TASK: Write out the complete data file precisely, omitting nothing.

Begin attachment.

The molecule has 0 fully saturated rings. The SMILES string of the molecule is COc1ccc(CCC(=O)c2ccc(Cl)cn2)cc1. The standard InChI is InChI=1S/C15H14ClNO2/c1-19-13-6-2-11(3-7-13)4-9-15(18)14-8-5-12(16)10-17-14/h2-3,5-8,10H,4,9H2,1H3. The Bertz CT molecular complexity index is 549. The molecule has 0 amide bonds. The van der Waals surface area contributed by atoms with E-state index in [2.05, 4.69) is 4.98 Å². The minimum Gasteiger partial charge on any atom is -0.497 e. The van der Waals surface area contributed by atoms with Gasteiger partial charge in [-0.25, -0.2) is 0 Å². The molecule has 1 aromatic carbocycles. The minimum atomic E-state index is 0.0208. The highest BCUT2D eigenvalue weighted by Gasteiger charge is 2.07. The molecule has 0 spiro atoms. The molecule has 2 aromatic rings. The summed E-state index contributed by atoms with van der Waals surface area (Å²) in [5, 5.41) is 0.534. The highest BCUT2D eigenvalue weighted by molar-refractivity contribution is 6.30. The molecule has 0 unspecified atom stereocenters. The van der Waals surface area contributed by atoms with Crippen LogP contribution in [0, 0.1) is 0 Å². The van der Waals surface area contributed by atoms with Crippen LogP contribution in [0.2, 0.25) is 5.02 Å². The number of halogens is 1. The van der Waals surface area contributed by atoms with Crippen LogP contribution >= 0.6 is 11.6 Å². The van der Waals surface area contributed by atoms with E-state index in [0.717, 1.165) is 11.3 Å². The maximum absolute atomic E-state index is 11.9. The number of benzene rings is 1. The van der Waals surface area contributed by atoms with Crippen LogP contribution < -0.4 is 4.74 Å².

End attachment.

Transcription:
The molecule has 0 fully saturated rings. The SMILES string of the molecule is COc1ccc(CCC(=O)c2ccc(Cl)cn2)cc1. The standard InChI is InChI=1S/C15H14ClNO2/c1-19-13-6-2-11(3-7-13)4-9-15(18)14-8-5-12(16)10-17-14/h2-3,5-8,10H,4,9H2,1H3. The Bertz CT molecular complexity index is 549. The molecule has 0 amide bonds. The van der Waals surface area contributed by atoms with E-state index in [2.05, 4.69) is 4.98 Å². The minimum Gasteiger partial charge on any atom is -0.497 e. The van der Waals surface area contributed by atoms with Gasteiger partial charge in [-0.25, -0.2) is 0 Å². The molecule has 1 aromatic carbocycles. The minimum atomic E-state index is 0.0208. The highest BCUT2D eigenvalue weighted by Gasteiger charge is 2.07. The molecule has 0 spiro atoms. The molecule has 2 aromatic rings. The summed E-state index contributed by atoms with van der Waals surface area (Å²) in [5, 5.41) is 0.534. The highest BCUT2D eigenvalue weighted by molar-refractivity contribution is 6.30. The molecule has 0 unspecified atom stereocenters. The van der Waals surface area contributed by atoms with Crippen LogP contribution in [0, 0.1) is 0 Å². The van der Waals surface area contributed by atoms with Crippen LogP contribution in [0.2, 0.25) is 5.02 Å². The number of halogens is 1. The van der Waals surface area contributed by atoms with Crippen LogP contribution >= 0.6 is 11.6 Å². The van der Waals surface area contributed by atoms with E-state index in [0.717, 1.165) is 11.3 Å². The maximum absolute atomic E-state index is 11.9. The number of benzene rings is 1. The van der Waals surface area contributed by atoms with Crippen LogP contribution < -0.4 is 4.74 Å².